Breaker conductor size

I have a 15 amp breaker with what appears to be a 12 AWG conductor. I think I read on this board that this is acceptable. I just want to confirm.

Oversized wires, provided they fit the connection, are okay. Undersized are not.

Thanks Larry!

That breaker looks like a replacement. I’d find out what it is providing power to, it may require a 20 amp breaker.

The picture makes it look like a replacement, but I don’t think it is. But I will confirm.

I wouldn’t be investigating whether a 15 amp breaker may have to be upgraded to a 20 amp breaker. That’s not my responsibility. I see most Electricians installing 12 gauge wiring to 15 and 20 amp breakers, nowadays. Very rarely will I see 14 gauge wiring in a typical residential panel.

Around here sparkies stick to the minimum and any variation usually is a result of an improper repair. Vestigation would be to just double check with the directory labeling.

I have wired plenty of homes in 14 AWG. When you are looking at the number of branch circuits needed lets say in a home you have to weigh costs with application. Let’s consider a few things. If the home is 2,000 sq ft and I apply general lighting and general use receptacle loads [220.82(B)] i would figure it as 2,000 x 3VA= 6,000VA needed for my lighting and general receptacle loads. So, how many circuits do I need to meet this general requirement ( not included the other required uses…just the general loads ).

Given: 6,000 VA General Load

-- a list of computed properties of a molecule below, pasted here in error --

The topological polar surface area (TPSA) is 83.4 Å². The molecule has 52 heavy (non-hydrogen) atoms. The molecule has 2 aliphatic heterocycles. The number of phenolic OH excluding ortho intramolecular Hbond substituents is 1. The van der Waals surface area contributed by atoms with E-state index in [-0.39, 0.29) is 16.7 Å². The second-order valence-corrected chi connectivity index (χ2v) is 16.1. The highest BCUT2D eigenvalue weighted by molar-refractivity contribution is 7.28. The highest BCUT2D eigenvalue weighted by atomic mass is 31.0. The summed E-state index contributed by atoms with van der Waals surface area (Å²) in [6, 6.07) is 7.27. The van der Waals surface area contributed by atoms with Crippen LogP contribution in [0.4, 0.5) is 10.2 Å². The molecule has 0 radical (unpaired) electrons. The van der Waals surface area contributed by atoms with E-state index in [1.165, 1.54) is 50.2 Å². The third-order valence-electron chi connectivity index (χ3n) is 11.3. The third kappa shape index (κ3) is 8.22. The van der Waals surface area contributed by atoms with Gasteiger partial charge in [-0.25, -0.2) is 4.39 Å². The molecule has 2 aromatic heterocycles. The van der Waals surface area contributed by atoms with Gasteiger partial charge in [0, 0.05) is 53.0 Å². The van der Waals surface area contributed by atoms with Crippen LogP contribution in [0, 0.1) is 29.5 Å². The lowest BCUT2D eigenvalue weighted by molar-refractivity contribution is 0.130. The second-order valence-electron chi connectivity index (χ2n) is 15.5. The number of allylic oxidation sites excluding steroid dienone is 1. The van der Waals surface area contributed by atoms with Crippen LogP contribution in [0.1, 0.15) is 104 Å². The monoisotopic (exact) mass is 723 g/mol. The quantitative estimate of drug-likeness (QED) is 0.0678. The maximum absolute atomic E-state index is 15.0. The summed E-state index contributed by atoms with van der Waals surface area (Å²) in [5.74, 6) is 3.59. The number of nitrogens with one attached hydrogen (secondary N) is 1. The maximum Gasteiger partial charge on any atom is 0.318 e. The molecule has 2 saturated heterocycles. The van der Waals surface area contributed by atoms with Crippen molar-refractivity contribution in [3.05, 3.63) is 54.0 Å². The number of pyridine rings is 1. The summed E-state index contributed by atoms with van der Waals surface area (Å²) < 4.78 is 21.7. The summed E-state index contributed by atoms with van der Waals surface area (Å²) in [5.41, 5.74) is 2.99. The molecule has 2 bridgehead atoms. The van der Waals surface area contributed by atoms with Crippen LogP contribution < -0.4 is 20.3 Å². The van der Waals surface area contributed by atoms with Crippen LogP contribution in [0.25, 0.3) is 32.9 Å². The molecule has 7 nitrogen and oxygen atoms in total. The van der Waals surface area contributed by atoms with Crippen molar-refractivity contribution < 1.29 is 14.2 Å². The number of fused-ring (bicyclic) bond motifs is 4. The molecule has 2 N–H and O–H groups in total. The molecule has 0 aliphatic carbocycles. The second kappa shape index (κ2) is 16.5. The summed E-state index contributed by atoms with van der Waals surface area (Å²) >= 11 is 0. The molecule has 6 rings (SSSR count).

6,000VA/120V = 50A which is then divided by 15A circuits needed = 3.3 and since you can’t have .3 of a circuit you would need 4 circuits in 14 AWG to serve those loads. Now does 20A save you much…lets see…

6000VA/120V = 50A which is then devided by 20A circuits needed = 2.5 and since you cant have .5 of a curcuit you would need 3 circuits on 12 AWG to serve those loads.

Now, add the factor of the different in cost of copper from 14 AWG to 12 AWG, the labor in making connections as 12 AWG is harder on the hands for us older folks so labor increases and so on. Since the NEC does not tell us with respect to residential applications how many general use receptacles can be on a circuit we have to use some common sense right…now lighting loads can be a problem because when they are on…they are on…so care needs to be taken when doing your circuit layouts but the point is their is nothing wrong with using 14 AWG and protecting it at 15A and have done it for years. It does not make it a Sub-Par installation.

If it is not tripped, it is likely that the 15 a breaker is adequate. However, as a H.I. I always have to remind myself to say out of the design business. My rate for that is a lot higher :mrgreen:

lol…yeah I had a supervisor one time years ago say this to me. If you ever have trouble remembering where your responsibility lies in a situation of electrical design versus plan review…just pull out your paycheck and then look at the designers…that will remind you real fast.